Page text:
the strength of those black prehensile talons. When a moonbeast writhed
too violently, a night-gaunt would seize and pull its quivering pink
tentacles; which seemed to hurt so much that the victim would cease its
struggles. Carter expected to see much slaughter, but found that the
ghouls were far subtler in their plans. They glibbered certain simple or-
ders to the night-gaunts which held the captives, trusting the rest to in-
stinct; and soon the hapless creatures were borne silently away into the
Great Abyss, to be distributed impartially amongst the Dholes, Gugs,
ghasts and other dwellers in darkness whose modes of nourishment are
not painless to their chosen victims. Meanwhile the three bound ghouls
had been released and consoled by their conquering kinsfolk, whilst
various parties searched the neighborhood for possible remaining
moonbeasts, and boarded the evil-smelling black galley at the wharf to
make sure that nothing had escaped the general defeat. Surely enough,
the capture had been thorough, for not a sign of further life could the vic-
tors detect. Carter, anxious to preserve a means of access to the rest of
dreamland, urged them not to sink the anchored galley; and this request
was freely granted out of gratitude for his act in reporting the plight of
the captured trio. On the ship were found some very curious objects and
decorations, some of which Carter cast at once into the sea.
   Ghouls and night-gaunts now formed themselves in separate groups,
the former questioning their rescued fellow anent past happenings. It ap-
peared that the three had followed Carter's directions and proceeded
from the enchanted wood to Dylath-Leen by way of Nir and the Skin,
stealing human clothes at a lonely farmhouse and loping as closely as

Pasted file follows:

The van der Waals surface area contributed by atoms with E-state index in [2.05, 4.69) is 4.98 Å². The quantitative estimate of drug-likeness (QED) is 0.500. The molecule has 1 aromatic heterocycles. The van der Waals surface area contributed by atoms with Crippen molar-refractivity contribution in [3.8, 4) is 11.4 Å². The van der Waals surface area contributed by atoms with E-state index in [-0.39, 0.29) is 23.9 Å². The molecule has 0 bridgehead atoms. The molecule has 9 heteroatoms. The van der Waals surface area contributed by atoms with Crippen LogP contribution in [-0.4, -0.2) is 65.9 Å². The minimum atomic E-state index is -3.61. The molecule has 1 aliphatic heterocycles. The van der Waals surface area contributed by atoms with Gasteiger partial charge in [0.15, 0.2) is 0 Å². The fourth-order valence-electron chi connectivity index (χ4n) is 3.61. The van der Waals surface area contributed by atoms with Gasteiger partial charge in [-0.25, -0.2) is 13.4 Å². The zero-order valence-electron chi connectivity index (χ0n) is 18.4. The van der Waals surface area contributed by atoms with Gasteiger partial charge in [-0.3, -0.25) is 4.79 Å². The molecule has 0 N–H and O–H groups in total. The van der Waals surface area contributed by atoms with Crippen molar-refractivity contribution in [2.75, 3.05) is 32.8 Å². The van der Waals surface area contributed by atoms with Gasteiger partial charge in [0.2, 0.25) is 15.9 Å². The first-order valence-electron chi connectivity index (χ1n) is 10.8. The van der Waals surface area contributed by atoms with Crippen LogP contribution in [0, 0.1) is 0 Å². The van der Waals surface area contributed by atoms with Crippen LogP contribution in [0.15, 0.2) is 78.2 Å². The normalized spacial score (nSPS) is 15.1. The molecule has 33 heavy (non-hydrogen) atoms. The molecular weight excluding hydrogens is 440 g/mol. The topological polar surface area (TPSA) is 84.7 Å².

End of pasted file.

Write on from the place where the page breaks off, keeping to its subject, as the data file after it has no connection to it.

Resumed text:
possible in the fashion of a man's walk. In Dylath-Leen's taverns their
grotesque ways and faces had aroused much comment; but they had per-
sisted in asking the way to Sarkomand until at last an old traveller was
able to tell them. Then they knew that only a ship for Lelag-Leng would
serve their purpose, and prepared to wait patiently for such a vessel.
   But evil spies had doubtless reported much; for shortly a black galley
put into port, and the wide-mouthed ruby merchants invited the ghouls
to drink with them in a tavern. Wine was produced from one of those

sinister bottles grotesquely carven from a single ruby, and after that the
ghouls found themselves prisoners on the black galley as Carter had
found himself. This time, however, the unseen rowers steered not for the
moon but for antique Sarkomand; bent evidently on taking their captives
before the High-Priest Not To Be Described. They had touched at the
jagged rock in the northern sea which Inquanok's mariners shun, and the
ghouls had there seen for the first time the red masters of the ship; being
sickened despite their own callousness by such extremes of malign
shapelessness and fearsome odour. There, too, were witnessed the name-
less pastimes of the toadlike resident garrison-such pastimes as give rise
to the night-howlings which men fear. After that had come the landing at
ruined Sarkomand and the beginning of the tortures, whose continuance
the present rescue had prevented.
   Future plans were next discussed, the three rescued ghouls suggesting
a raid on the jagged rock and the extermination of the toadlike garrison
there. To this, however, the night-gaunts objected; since the prospect of
flying over water did not please them. Most of the ghouls favoured the
design, but were at a loss how to follow it without the help of the winged
night-gaunts. Thereupon Carter, seeing that they could not navigate the
anchored galley, offered to teach them the use of the great banks of oars;
to which proposal they eagerly assented. Grey day had now come, and
under that leaden northern sky a picked detachment of ghouls filed into
the noisome ship and took their seats on the rowers' benches. Carter
found them fairly apt at learning, and before night had risked several ex-
perimental trips around the harbour. Not till three days later, however,
did he deem it safe to attempt the voyage of conquest. Then, the rowers
trained and the night-gaunts safely stowed in the forecastle, the party set
sail at last; Pickman and the other chiefs gathering on deck and discuss-
ing models of approach and procedure.
   On the very first night the howlings from the rock were heard. Such
was their timbre that all the galley's crew shook visibly; but most of all
trembled the three rescued ghouls who knew precisely what those howl-
ings meant. It was not thought best to attempt an attack by night, so the
ship lay to under the phosphorescent clouds to wait for the dawn of a